Federal Court Stops Certification of Alaska U.S. Senate Election Pending Resolution of Serious Legal Issues

Anchorage, Alaska. November 19, 2010 — Today the U.S. Federal District Court in Anchorage ordered the U.S. Senate race not to be certified until vital legal issues are resolved. The Court recognized serious statutory matters have been raised by Joe Miller concerning what standard of review should be used to count the write-in ballots. The Miller campaign has consistently held that the state law must be applied, as written. Its provisions could not be clearer: “A vote for a write-in candidate…shall be counted if the oval is filled in for that candidate and if the name, as it appears on the write-in declaration of candidacy of the candidate or the last name of the candidate is written in the space provided” and, “The rules set out in this section are mandatory and there are no exceptions to them. A ballot may not be counted unless marked in compliance with these rules.” The Division of Elections chose to ignore that clear standard and instead issued new guidelines concerning “voter intent” only 36 hours before ballot review began.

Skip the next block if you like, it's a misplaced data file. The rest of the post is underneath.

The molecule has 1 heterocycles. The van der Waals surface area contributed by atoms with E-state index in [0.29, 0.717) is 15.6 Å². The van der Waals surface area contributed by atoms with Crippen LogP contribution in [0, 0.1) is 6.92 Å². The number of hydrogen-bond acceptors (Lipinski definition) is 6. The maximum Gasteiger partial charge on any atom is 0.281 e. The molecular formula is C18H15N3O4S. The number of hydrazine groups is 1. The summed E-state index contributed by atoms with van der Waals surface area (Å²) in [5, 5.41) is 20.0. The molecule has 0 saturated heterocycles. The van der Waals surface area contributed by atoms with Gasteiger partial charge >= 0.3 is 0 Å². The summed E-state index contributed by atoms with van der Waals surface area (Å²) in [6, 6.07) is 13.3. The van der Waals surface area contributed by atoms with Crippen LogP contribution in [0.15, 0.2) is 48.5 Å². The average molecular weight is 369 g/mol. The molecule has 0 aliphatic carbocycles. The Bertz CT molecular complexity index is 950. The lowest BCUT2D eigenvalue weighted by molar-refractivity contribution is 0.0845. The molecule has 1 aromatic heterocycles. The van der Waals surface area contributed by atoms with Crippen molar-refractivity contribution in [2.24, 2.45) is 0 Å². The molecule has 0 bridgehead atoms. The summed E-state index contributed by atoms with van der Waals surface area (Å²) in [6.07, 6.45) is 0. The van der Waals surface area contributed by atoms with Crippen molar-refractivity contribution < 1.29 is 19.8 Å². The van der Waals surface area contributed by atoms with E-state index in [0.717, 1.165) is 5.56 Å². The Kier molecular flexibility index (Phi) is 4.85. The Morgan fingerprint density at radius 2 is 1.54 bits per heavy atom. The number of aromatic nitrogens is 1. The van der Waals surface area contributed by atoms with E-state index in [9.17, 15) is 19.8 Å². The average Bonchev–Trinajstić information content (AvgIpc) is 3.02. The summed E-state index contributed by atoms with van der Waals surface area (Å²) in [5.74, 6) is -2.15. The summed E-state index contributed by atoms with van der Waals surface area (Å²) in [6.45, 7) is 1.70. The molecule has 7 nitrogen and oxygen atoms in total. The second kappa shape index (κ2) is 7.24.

Federal District Judge Ralph Beistline in his ruling held, “In order to ensure that these serious State law issues are resolved prior to certification of the election, the Court hereby conditionally grants Plaintiff’s motion to enjoin certification of the election.” The Judge added, “[T]he results of this election shall not be certified until the legal issues raised therein have been fully and finally resolved.”

Joe Miller reacted to the ruling saying, “I am gratified to have Judge Beistline recognize that we have raised vital questions concerning the ballot review in this election. It is critical that these issues be resolved not only for this election, but for future ones in Alaska, as well. We are a nation of laws, and the law concerning this could not be clearer. We need the state law applied consistently to all ballots cast. We look forward to the state court’s interpretation of the relevant laws consistent with what the people of Alaska enacted through their state legislature.”